Life as a safari guide
Safari guides (also known as field guides and nature site guides), act as interpreters of the natural world. They conduct guided experiences for guests at a lodge, private reserve or national park. They’re able to observe animal behaviour and explain things to guests in an entertaining and insightful manner.
But there’s no one simple definition for the term safari guide. As a safari guide, your life is full of learning and observing. Even experts who have put in their 10,000 hours admit that they’re constantly seeing new things. That’s why this job is so rewarding – and why you should consider a career as a safari guide.
What is a
Safari guide: a day in the life
There are different types of safari guides, from entry-level guides to head guides, professional trails guides and freelance guides. A typical lodge-based safari guide job might look a little like this:
Wake up before sunrise every morning.
Greet your guests with coffee and snacks.
Go for a 3-4 hour game drive or bush walk, where you’ll share your knowledge with your guests while looking for wildlife.
Return to the lodge for administrative work while the guests relax.
Take the guests on another activity in the afternoon.
Host the guests at dinner, including storytelling.
Finish up any remaining admin then get some valuable sleep!
Who can be a safari guide?
The amazing thing about this industry is that it’s open to anyone. If you’re passionate about wildlife, interested in nature and keen to learn, then you can become a safari guide. At Bushwise, we have students from all over the world join our courses to become safari guides. People come from the USA, UK, Australia, Tanzania, Japan and everywhere in between.
Each country has its own regulations and requirements for the safari industry. Once you’ve secured the necessary qualifications (and you’re able to work), you can be a safari guide.
How do I become a safari guide in South Africa?
South Africa’s safari industry is informed by the Field Guides of Southern Africa (FGASA), which sets the gold standards for field guide qualifications. To become a safari guide in South Africa, you need to earn your NQF2 qualification. In FGASA terms, this is the Nature Site Guide NQF2 qualification (formerly Apprentice Field Guide or Level 1). To learn more about the different qualifications and levels, check out this article.
The best way to become a FGASA-qualified guide is to do a course with a training provider like Bushwise. They’ll ensure you gain all the necessary knowledge and skills to prepare you to enter the industry and succeed. By doing your course with Bushwise, you may also qualify for our employment guarantee – an industry first.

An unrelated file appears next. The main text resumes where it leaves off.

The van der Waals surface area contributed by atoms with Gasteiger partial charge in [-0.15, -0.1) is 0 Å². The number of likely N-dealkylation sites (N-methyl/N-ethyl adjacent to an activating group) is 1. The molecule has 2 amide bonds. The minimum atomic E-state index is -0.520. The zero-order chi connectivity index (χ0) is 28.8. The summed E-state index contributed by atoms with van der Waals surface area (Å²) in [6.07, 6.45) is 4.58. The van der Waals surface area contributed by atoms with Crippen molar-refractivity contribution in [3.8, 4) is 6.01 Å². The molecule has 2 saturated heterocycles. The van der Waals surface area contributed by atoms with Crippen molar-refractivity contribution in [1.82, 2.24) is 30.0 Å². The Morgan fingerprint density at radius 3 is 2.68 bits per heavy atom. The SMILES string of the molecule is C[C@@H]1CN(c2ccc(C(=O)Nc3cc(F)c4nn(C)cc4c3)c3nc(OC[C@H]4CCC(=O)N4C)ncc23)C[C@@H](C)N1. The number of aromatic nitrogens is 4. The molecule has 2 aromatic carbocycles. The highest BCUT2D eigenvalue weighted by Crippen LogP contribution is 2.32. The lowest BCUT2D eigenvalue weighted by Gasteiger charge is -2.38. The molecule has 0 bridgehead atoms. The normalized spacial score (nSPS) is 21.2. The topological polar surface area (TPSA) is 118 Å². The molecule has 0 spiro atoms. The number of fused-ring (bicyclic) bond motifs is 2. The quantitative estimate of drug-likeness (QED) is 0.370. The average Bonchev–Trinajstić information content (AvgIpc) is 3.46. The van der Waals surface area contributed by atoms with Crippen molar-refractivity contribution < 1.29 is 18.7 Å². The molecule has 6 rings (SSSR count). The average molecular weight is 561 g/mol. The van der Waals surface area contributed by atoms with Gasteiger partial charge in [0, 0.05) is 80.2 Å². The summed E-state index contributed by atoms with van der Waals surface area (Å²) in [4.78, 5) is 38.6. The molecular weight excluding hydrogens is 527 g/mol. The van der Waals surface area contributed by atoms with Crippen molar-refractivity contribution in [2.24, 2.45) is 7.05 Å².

Bushwise Field Guides students are highly sought after in the safari industry. We guarantee a permanent position for all our South African graduates within six months of completing the Bushwise Professional Field Guide Course. These include positions as field guides, reserve managers and conservationists in Africa and the United States. Start your professional field guiding career with Bushwise and get the chance to work in places like Malawi, Mozambique, Namibia, Patagonia, Rwanda, Tanzania, or Zambia.
What experience do I need?
There are a few steps you’ll need to take before you’re handed keys to the game viewer. Becoming a safari guide requires committing a lot of time to training. Think of it like going back to school. You’ll need to learn the different species you see – including scientific names sometimes! – and their role in the ecosystem, as well as history, geography, geology, climate, animal behaviour and much more!
But don’t worry, you don’t have to figure this out on your own. While it is possible to self-study and take the safari guide exams on your own, there are also world-class courses that prepare you to enter the industry. That’s where Bushwise comes in.
How long is a safari guide course?
Safari guide courses vary in length from two months up to two years. At Bushwise, we currently offer two in-person courses where you can earn your FGASA NQF2:
Besides time and cost, the difference in these courses is the number of qualifications you can get and the exposure you get to practical training. More time will give you a greater base on which to build your career, but you can certainly enter the industry ready to work after our 60-day Safari Guide course. We look forward to meeting you and helping you start your wildlife career!